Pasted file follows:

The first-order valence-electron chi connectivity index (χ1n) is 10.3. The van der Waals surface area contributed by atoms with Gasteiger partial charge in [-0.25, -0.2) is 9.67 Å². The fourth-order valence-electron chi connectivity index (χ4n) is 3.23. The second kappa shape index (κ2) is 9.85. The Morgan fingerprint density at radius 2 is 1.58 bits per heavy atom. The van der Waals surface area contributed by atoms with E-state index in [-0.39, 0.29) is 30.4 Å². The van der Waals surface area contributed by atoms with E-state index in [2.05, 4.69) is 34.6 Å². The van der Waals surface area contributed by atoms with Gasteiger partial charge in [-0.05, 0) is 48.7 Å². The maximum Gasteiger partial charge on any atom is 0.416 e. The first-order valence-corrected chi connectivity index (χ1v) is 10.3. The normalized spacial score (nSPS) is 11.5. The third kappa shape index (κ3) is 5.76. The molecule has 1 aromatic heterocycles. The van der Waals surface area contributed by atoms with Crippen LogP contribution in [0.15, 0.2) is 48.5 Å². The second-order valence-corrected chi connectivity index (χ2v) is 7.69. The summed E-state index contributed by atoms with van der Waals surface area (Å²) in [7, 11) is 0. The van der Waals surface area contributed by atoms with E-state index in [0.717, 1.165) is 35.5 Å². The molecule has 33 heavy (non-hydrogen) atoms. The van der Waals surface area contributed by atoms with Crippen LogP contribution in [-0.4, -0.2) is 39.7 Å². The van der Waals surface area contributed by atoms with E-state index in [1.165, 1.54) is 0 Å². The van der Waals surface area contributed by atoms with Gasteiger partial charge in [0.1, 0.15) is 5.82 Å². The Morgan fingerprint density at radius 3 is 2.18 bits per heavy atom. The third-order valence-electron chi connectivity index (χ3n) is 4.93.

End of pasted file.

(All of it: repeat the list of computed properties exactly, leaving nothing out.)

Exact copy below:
The first-order valence-electron chi connectivity index (χ1n) is 10.3. The van der Waals surface area contributed by atoms with Gasteiger partial charge in [-0.25, -0.2) is 9.67 Å². The fourth-order valence-electron chi connectivity index (χ4n) is 3.23. The second kappa shape index (κ2) is 9.85. The Morgan fingerprint density at radius 2 is 1.58 bits per heavy atom. The van der Waals surface area contributed by atoms with E-state index in [-0.39, 0.29) is 30.4 Å². The van der Waals surface area contributed by atoms with E-state index in [2.05, 4.69) is 34.6 Å². The van der Waals surface area contributed by atoms with Gasteiger partial charge in [-0.05, 0) is 48.7 Å². The maximum Gasteiger partial charge on any atom is 0.416 e. The first-order valence-corrected chi connectivity index (χ1v) is 10.3. The normalized spacial score (nSPS) is 11.5. The third kappa shape index (κ3) is 5.76. The molecule has 1 aromatic heterocycles. The van der Waals surface area contributed by atoms with Crippen LogP contribution in [0.15, 0.2) is 48.5 Å². The second-order valence-corrected chi connectivity index (χ2v) is 7.69. The summed E-state index contributed by atoms with van der Waals surface area (Å²) in [7, 11) is 0. The van der Waals surface area contributed by atoms with E-state index in [0.717, 1.165) is 35.5 Å². The molecule has 33 heavy (non-hydrogen) atoms. The van der Waals surface area contributed by atoms with Crippen LogP contribution in [-0.4, -0.2) is 39.7 Å². The van der Waals surface area contributed by atoms with E-state index in [1.165, 1.54) is 0 Å². The van der Waals surface area contributed by atoms with Gasteiger partial charge in [0.1, 0.15) is 5.82 Å². The Morgan fingerprint density at radius 3 is 2.18 bits per heavy atom. The third-order valence-electron chi connectivity index (χ3n) is 4.93.